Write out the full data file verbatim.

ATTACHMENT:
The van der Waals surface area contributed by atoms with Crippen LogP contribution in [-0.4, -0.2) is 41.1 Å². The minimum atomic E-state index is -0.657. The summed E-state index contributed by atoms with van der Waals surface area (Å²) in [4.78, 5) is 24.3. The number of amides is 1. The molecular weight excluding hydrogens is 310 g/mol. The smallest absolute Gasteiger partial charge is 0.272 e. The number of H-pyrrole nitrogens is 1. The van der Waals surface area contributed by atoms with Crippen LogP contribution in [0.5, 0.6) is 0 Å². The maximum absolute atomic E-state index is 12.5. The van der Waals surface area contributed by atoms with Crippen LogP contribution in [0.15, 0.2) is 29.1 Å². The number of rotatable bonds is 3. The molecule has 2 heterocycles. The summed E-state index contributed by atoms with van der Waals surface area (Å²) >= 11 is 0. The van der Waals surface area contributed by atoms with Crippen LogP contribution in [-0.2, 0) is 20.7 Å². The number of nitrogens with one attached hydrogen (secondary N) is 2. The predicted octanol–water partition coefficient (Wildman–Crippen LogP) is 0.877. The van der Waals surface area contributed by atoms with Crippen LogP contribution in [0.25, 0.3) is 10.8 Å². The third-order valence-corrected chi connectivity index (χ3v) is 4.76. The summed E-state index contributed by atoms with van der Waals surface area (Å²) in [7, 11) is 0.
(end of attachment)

The van der Waals surface area contributed by atoms with Crippen LogP contribution in [-0.4, -0.2) is 41.1 Å². The minimum atomic E-state index is -0.657. The summed E-state index contributed by atoms with van der Waals surface area (Å²) in [4.78, 5) is 24.3. The number of amides is 1. The molecular weight excluding hydrogens is 310 g/mol. The smallest absolute Gasteiger partial charge is 0.272 e. The number of H-pyrrole nitrogens is 1. The van der Waals surface area contributed by atoms with Crippen LogP contribution in [0.5, 0.6) is 0 Å². The maximum absolute atomic E-state index is 12.5. The van der Waals surface area contributed by atoms with Crippen LogP contribution in [0.15, 0.2) is 29.1 Å². The number of rotatable bonds is 3. The molecule has 2 heterocycles. The summed E-state index contributed by atoms with van der Waals surface area (Å²) >= 11 is 0. The van der Waals surface area contributed by atoms with Crippen LogP contribution in [-0.2, 0) is 20.7 Å². The number of nitrogens with one attached hydrogen (secondary N) is 2. The predicted octanol–water partition coefficient (Wildman–Crippen LogP) is 0.877. The van der Waals surface area contributed by atoms with Crippen LogP contribution in [0.25, 0.3) is 10.8 Å². The third-order valence-corrected chi connectivity index (χ3v) is 4.76. The summed E-state index contributed by atoms with van der Waals surface area (Å²) in [7, 11) is 0.